Vice Chairman Stanley Fischer
At the "Monetary Policy Implementation and Transmission in the Post-Crisis Period," a research conference sponsored by the Board of Governors of the Federal Reserve System, Washington, D.C.
November 12, 2015
The Transmission of Exchange Rate Changes to Output and Inflation
Good evening. My discussion tonight will focus on a key transmission channel in an open economy--the exchange rate.1 The exchange rate is a primary focus of central bankers in small open economies as well as a prime concern of the broader public in those economies--and, to a lesser extent, in even the largest of economies. When I was governor of the Bank of Israel prior to joining the Federal Reserve, my markets screen was continuously open at a chart of the exchange rate of the shekel against the dollar. For small open economies, the exchange rate may well matter as much for output and inflation as do interest rates.2
Given that the U.S. economy is much less open than Israel's, it is not surprising that fluctuations in the dollar typically receive somewhat less attention here in the United States. Indeed, much of the focus on dollar fluctuations in the recent research literature is on transmission to foreign economies, including through balance sheet channels, as in the Bank for International Settlements paper (Hofmann, Shim, and Shin, forthcoming) that will be presented tomorrow. Nevertheless, the exchange value of the dollar also plays a significant role in the U.S. economy, a role that has increased over time given growing global trade and financial linkages. My remarks will focus on the consequences of the dollar's ascent since last summer for U.S. output and inflation--and thus for monetary policy.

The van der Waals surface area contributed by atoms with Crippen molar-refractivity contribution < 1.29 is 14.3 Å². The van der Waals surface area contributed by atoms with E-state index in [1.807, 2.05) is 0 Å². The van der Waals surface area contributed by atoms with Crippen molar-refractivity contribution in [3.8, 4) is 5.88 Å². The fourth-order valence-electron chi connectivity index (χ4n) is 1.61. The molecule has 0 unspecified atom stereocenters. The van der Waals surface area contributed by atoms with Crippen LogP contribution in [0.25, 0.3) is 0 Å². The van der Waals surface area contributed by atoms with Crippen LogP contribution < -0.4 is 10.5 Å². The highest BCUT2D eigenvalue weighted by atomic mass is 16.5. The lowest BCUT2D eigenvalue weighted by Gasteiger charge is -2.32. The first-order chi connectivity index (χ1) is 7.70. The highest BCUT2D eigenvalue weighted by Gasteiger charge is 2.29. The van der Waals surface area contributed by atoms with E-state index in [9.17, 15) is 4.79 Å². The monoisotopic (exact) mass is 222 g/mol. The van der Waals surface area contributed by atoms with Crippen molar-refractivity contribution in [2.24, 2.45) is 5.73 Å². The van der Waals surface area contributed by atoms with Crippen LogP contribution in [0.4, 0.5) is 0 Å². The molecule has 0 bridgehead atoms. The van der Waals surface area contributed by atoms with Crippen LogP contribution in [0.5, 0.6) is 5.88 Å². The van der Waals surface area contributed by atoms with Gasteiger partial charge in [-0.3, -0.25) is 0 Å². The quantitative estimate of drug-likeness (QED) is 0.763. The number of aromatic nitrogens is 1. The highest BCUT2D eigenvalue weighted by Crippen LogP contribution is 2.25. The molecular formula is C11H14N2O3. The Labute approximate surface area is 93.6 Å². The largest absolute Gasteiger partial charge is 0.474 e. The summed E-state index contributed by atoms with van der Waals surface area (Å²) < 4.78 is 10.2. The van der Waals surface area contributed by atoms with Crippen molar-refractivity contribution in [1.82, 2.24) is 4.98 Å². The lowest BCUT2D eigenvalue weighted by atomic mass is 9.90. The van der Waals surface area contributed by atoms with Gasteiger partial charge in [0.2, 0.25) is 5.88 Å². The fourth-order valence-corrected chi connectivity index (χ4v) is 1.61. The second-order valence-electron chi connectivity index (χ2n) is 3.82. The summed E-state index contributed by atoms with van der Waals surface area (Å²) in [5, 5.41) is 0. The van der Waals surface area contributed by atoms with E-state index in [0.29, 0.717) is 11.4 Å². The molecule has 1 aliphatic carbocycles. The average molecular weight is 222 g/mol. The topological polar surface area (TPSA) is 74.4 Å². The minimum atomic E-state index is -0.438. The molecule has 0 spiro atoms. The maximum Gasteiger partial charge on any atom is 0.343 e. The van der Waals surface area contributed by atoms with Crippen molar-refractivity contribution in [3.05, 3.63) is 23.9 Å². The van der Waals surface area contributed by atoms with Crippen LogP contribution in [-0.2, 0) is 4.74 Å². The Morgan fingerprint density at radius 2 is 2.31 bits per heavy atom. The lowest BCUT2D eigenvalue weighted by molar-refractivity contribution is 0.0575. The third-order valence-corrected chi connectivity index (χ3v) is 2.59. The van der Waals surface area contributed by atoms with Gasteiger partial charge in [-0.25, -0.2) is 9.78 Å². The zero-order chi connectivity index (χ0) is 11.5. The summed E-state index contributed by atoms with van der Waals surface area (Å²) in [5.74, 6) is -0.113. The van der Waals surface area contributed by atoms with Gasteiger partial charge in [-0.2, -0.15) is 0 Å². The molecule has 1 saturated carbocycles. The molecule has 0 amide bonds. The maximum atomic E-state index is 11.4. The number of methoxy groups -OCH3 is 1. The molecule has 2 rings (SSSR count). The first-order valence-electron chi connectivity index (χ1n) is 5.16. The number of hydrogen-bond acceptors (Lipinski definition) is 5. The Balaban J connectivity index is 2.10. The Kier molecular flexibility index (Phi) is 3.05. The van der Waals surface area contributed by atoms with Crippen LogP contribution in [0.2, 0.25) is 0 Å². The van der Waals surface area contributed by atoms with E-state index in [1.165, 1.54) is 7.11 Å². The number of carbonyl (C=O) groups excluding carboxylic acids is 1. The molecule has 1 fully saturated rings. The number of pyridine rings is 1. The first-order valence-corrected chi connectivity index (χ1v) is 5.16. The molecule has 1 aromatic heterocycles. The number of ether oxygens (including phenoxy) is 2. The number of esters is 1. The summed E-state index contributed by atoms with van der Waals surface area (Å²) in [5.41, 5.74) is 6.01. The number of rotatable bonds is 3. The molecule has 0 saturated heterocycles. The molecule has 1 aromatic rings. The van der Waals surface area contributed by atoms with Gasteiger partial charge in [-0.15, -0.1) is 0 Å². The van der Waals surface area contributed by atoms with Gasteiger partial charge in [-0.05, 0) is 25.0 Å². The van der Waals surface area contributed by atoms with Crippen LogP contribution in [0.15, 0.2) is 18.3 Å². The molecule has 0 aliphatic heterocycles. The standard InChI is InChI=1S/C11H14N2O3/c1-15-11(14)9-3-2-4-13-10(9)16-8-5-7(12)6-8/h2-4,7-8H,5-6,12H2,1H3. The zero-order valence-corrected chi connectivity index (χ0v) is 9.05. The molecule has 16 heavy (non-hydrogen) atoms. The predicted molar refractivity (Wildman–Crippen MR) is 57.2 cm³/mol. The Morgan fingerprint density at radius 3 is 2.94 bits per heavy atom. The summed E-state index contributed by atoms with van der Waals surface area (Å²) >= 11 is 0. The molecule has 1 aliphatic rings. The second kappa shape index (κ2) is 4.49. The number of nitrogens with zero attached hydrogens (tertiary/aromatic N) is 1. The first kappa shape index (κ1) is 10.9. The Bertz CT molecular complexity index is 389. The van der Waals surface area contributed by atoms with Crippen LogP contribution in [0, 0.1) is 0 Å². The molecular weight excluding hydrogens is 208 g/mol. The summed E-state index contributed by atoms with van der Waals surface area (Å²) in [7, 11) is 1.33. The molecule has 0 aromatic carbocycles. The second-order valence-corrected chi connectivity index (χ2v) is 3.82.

Size of Dollar's Appreciation and Its Causes